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'Formula 51'

Going over the top

Friday, October 18, 2002

By Barbara Vancheri, Post-Gazette Staff Writer

So let me get this straight. The movie "Phone Booth" has been postponed because it's about a rifleman shooting strangers on the street, but "Formula 51" opens with a hired gun masquerading as a wedding guest, climbing into a church bell tower and putting a bullet in the brain of her target across the street.

 
 
'FORMULA 51'

RATING: R for strong violence, language, drug content and some sexuality.

STARRING: Samuel L. Jackson, Robert Carlyle

DIRECTOR: Ronny Yu

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Dakota (Emily Mortimer) is a crack markswoman who is in debt to a loathsome drug dealer named The Lizard (Meat Loaf), so she must do his bidding. The Lizard also controls the empire distributing the drugs cooked up by Elmo McElroy (Samuel L. Jackson), a master chemist whose legit career went up in smoke in 1971 when a cop caught him driving under the influence of illegal substances.

Elmo decides he's going to take his formula for something he calls P.O.S. 51 -- little blue tablets that "are like getting a personal visit from God" -- to Liverpool. He plans to sell the recipe for $20 million, but once in England he finds he's being squired around by a football-obsessed fixer named Felix (Robert Carlyle), has become the target of a crooked cop and, briefly, of Dakota.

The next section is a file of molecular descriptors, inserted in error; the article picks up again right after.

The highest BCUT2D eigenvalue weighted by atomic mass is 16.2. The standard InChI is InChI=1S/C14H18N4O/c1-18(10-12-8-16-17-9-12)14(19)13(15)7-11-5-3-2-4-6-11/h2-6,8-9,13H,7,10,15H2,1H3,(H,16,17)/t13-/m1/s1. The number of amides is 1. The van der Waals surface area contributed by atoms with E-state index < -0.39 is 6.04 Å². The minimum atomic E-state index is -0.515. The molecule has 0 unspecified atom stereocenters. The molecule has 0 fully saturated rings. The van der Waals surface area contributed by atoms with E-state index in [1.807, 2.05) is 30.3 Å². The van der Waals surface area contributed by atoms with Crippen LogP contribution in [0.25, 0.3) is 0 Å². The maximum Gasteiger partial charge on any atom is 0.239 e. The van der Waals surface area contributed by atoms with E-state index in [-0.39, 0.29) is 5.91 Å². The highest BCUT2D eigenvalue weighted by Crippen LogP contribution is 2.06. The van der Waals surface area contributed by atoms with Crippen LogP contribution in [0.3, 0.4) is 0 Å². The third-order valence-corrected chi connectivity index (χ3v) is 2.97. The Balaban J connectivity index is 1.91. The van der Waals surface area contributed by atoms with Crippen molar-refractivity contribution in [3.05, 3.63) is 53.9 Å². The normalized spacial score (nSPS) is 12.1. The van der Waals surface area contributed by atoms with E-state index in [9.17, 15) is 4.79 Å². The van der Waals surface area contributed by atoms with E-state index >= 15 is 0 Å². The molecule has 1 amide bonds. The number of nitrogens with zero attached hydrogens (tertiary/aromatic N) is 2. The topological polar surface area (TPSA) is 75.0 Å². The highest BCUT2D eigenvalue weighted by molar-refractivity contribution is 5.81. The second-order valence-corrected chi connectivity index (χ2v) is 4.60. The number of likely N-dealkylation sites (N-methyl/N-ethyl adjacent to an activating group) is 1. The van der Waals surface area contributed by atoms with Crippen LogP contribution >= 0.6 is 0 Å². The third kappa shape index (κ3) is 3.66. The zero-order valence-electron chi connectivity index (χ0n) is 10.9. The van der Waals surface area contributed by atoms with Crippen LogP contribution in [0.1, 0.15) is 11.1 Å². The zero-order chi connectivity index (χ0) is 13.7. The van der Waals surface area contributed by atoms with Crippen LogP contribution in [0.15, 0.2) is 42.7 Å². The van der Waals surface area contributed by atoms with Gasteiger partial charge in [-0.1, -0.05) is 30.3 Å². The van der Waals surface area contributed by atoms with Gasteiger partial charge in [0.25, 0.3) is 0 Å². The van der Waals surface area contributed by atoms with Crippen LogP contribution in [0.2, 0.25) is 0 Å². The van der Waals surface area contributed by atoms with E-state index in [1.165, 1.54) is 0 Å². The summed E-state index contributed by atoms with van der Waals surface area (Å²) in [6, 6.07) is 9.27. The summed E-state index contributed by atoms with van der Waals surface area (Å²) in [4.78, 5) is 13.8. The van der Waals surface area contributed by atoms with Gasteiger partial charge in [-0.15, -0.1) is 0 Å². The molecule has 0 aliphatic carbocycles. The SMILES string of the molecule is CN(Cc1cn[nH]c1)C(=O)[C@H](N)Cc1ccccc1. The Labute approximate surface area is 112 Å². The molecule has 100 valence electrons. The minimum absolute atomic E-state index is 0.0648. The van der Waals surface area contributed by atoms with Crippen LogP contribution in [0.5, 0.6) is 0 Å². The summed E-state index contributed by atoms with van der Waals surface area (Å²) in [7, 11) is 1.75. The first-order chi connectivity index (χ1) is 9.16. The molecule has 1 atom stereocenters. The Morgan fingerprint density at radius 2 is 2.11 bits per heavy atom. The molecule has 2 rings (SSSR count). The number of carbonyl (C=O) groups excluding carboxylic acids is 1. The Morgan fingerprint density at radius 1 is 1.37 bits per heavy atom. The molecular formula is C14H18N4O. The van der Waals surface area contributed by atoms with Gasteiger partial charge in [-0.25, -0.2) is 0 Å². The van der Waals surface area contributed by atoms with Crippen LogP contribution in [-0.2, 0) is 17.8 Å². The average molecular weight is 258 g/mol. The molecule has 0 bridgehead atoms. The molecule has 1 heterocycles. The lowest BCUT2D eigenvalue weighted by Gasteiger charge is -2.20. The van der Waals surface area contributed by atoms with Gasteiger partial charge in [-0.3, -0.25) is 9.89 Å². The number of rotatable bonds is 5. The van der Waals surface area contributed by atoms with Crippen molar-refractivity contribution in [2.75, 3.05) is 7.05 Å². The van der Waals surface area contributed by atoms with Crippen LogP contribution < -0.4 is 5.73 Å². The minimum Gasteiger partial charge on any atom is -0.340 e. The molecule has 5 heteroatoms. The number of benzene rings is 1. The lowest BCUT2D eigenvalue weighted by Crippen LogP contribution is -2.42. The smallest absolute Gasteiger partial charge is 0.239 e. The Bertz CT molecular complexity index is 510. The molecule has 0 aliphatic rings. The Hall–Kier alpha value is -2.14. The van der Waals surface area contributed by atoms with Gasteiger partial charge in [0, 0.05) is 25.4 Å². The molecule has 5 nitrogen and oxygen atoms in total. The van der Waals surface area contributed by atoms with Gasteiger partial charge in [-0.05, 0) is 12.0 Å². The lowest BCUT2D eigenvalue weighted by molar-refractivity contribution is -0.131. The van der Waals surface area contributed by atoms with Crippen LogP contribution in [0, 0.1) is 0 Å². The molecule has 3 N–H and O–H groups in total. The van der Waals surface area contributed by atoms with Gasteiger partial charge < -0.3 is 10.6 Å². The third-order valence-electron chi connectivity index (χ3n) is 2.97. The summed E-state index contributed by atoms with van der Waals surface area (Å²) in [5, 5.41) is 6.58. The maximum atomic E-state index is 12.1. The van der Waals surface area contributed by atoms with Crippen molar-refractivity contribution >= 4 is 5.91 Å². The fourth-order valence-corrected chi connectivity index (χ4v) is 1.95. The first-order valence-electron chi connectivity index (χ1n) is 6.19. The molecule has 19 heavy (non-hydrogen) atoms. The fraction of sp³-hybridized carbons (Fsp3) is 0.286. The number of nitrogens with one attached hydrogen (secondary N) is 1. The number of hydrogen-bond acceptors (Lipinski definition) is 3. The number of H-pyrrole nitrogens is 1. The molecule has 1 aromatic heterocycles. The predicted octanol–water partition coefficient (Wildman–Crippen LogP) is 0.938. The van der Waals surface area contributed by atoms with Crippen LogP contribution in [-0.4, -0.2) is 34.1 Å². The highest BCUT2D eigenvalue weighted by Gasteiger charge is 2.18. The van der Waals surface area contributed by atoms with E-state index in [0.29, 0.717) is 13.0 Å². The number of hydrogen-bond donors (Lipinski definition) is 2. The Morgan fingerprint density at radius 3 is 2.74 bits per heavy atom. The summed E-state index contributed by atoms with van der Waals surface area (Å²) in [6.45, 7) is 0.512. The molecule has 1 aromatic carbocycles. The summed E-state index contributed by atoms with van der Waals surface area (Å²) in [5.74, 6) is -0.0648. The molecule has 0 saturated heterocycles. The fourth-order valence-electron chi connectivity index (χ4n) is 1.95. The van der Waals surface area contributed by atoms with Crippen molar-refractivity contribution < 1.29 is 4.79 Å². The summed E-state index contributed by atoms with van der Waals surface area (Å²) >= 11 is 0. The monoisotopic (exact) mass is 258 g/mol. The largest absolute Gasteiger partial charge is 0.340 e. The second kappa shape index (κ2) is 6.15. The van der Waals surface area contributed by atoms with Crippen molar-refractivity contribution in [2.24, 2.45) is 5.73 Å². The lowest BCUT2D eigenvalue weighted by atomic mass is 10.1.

"Formula 51" seems as if it's trying to duplicate the gangster caper formula of Guy Ritchie's "Snatch," but its energy, comedy and appealing cast have to compete with a torrent of violence, profanity and sophomoric crudeness that's supposed to be hilarious. See three skinheads, admittedly creatures devoid of redeeming features, writhe on the floor as their digestive systems noisily and grossly erupt. Stop, you're killing me.

Watching "Formula 51" is like going to a party where a couple of the guests are great but where everything else makes you want to flee. First-time feature writer Stel Pavlou provides the twist or comic copout that lets you off the hook for liking the Jackson character. And if that's not enough, you get some bonus nudity courtesy of a well-paid star or his body double.


Barbara Vancheri can be reached at bvancheri@post-gazette.com or 412-263-1632.

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